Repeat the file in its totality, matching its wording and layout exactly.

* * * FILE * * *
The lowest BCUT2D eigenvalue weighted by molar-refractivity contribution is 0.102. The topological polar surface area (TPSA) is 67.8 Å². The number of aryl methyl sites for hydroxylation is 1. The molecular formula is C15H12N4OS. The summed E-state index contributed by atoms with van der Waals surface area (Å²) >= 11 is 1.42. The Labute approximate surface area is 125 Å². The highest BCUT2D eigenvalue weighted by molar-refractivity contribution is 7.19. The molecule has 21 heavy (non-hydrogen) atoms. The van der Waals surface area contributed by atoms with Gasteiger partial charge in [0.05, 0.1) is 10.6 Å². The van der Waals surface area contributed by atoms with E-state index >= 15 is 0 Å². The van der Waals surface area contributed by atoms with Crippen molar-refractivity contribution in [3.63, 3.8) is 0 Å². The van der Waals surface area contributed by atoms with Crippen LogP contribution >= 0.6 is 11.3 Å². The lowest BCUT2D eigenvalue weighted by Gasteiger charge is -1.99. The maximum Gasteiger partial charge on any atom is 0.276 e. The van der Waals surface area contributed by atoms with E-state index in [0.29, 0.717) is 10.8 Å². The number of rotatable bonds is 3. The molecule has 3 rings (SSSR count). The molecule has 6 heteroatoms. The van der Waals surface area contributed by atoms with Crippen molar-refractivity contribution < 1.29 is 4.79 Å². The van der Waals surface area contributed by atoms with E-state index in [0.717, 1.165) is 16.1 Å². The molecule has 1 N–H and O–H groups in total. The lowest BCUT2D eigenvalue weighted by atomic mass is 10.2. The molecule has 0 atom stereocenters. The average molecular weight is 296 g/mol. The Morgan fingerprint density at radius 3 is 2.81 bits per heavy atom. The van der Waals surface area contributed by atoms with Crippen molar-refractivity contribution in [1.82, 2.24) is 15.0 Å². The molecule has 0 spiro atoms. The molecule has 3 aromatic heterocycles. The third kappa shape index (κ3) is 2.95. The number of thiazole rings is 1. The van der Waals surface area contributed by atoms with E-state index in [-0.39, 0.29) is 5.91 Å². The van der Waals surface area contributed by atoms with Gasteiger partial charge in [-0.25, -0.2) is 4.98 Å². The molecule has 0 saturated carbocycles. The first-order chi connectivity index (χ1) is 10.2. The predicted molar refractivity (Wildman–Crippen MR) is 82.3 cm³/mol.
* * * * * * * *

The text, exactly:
The lowest BCUT2D eigenvalue weighted by molar-refractivity contribution is 0.102. The topological polar surface area (TPSA) is 67.8 Å². The number of aryl methyl sites for hydroxylation is 1. The molecular formula is C15H12N4OS. The summed E-state index contributed by atoms with van der Waals surface area (Å²) >= 11 is 1.42. The Labute approximate surface area is 125 Å². The highest BCUT2D eigenvalue weighted by molar-refractivity contribution is 7.19. The molecule has 21 heavy (non-hydrogen) atoms. The van der Waals surface area contributed by atoms with Gasteiger partial charge in [0.05, 0.1) is 10.6 Å². The van der Waals surface area contributed by atoms with E-state index >= 15 is 0 Å². The van der Waals surface area contributed by atoms with Crippen molar-refractivity contribution in [3.63, 3.8) is 0 Å². The van der Waals surface area contributed by atoms with Crippen LogP contribution >= 0.6 is 11.3 Å². The lowest BCUT2D eigenvalue weighted by Gasteiger charge is -1.99. The maximum Gasteiger partial charge on any atom is 0.276 e. The van der Waals surface area contributed by atoms with E-state index in [0.29, 0.717) is 10.8 Å². The number of rotatable bonds is 3. The molecule has 3 rings (SSSR count). The molecule has 6 heteroatoms. The van der Waals surface area contributed by atoms with Crippen molar-refractivity contribution < 1.29 is 4.79 Å². The van der Waals surface area contributed by atoms with E-state index in [0.717, 1.165) is 16.1 Å². The molecule has 1 N–H and O–H groups in total. The lowest BCUT2D eigenvalue weighted by atomic mass is 10.2. The molecule has 0 atom stereocenters. The average molecular weight is 296 g/mol. The Morgan fingerprint density at radius 3 is 2.81 bits per heavy atom. The van der Waals surface area contributed by atoms with Crippen molar-refractivity contribution in [1.82, 2.24) is 15.0 Å². The molecule has 0 spiro atoms. The molecule has 3 aromatic heterocycles. The third kappa shape index (κ3) is 2.95. The number of thiazole rings is 1. The van der Waals surface area contributed by atoms with E-state index in [-0.39, 0.29) is 5.91 Å². The van der Waals surface area contributed by atoms with Gasteiger partial charge in [-0.25, -0.2) is 4.98 Å². The molecule has 0 saturated carbocycles. The first-order chi connectivity index (χ1) is 10.2. The predicted molar refractivity (Wildman–Crippen MR) is 82.3 cm³/mol.